"""Generate data and sample from Neal's funnel distribution.
"""
import numpy as np
import matplotlib.pyplot as plt
from matplotlib import rcParams
import pymc3 as pm
from scipy.stats import norm
def main():
with pm.Model():
# set up figure
fs = rcParams["figure.figsize"]
rcParams["figure.figsize"] = (fs[0], fs[0] / 2)
rcParams["lines.linewidth"] = 2
rcParams["font.size"] = 14
# simulate data
np.random.seed(0)
k = 9
n = 10000
v = norm.rvs(0, 3, n)
x = norm.rvs(0, np.exp(v / 2), (k, n))
# plot simulated data
fig, axes = plt.subplots(
1, 2, constrained_layout=True, sharex=True, sharey=True
)
ax = axes[0]
ax.scatter(x[0], v, marker=".", alpha=0.05, rasterized=True)
ax.set_xlim(-20, 20)
ax.set_ylim(-9, 9)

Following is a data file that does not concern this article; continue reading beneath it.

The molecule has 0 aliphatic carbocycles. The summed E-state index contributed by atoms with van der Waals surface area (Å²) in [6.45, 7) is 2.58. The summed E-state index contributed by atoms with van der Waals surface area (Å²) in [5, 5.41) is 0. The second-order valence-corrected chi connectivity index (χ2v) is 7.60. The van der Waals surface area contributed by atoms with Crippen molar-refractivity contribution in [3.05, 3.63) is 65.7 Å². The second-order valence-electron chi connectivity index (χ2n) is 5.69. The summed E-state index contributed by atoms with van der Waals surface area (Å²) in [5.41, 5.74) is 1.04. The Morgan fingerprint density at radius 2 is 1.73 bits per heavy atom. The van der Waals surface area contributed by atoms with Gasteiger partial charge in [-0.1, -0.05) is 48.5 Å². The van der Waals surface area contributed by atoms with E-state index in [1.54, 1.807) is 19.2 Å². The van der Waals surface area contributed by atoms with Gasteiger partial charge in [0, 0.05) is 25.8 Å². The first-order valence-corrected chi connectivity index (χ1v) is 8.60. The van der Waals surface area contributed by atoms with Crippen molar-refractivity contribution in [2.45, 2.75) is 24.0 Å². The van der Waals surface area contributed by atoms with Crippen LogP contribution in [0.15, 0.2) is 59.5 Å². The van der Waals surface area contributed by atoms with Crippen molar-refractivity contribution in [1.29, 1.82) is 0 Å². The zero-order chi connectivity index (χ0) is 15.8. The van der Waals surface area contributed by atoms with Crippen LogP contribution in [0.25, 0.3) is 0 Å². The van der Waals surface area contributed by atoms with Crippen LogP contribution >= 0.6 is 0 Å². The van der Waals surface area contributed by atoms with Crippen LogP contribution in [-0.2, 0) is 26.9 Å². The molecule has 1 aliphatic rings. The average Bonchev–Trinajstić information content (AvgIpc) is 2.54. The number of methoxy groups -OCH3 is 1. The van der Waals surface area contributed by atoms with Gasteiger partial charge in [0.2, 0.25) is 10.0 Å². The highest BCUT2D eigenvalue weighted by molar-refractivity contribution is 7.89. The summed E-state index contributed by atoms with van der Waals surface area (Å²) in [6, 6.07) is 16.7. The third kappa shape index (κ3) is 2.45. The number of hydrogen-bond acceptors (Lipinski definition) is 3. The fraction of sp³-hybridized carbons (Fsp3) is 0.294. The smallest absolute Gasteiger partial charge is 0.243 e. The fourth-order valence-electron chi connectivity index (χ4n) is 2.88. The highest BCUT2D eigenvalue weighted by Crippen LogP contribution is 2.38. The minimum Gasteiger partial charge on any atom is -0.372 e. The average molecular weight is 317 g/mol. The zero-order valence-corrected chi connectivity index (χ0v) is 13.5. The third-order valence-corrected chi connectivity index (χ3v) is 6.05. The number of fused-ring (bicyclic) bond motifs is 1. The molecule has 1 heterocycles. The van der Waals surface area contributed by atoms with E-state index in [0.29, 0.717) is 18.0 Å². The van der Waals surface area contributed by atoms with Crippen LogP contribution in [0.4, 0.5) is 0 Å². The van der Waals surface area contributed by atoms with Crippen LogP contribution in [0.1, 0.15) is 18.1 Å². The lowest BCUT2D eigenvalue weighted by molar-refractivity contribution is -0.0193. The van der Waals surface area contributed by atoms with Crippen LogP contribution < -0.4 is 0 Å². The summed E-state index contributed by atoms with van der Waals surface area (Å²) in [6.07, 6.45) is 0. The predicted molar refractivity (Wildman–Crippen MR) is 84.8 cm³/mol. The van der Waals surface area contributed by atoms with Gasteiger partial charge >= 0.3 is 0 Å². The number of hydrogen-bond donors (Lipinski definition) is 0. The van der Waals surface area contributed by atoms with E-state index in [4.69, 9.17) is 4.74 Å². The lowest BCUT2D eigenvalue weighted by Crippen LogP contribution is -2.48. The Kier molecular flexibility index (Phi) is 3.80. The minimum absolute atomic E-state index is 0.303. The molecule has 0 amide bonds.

ax.set_xlabel("$x_0$")
ax.set_ylabel("$v$")
# set up model
v_ = pm.Normal("v", mu=0, sd=3)
x_ = pm.Normal("x", mu=0, sd=pm.math.exp(v_ / 2), shape=k)
# sample and save samples
trace = pm.sample(n, chains=1)
v_samples = trace["v"][:]
x_samples = trace["x"][:].T
# plot samples
ax = axes[1]
ax.scatter(
x_samples[0], v_samples, marker=".", alpha=0.05, rasterized=True, color="r"
)
ax.set_xlabel("$x_0$")
# save
plt.savefig("../images/neals-funnel-b.svg", bbox_inches=0, transparent=True)
if __name__ == "__main__":
main()
```

*The same random samples as before (left) and the posterior samples from the Bayesian model (right).*

Clearly something has gone wrong. Posterior samples appear to have been drawn from the top part of the funnel only; small values of \(v\) are not represented. As mentioned earlier, Neal (2003) proposed this example to demonstrate the problems of older MCMC sampling methods. However, as demonstrated above, NUTS also fails to sample Neal’s funnel correctly (see Betancourt & Girolami, 2013).

## A more realistic example

Neal’s funnel is a somewhat unrealistic distribution to propose as a model for any real-world data-analysis problem. Let’s define a distribution that more closely resembles something we might actually use: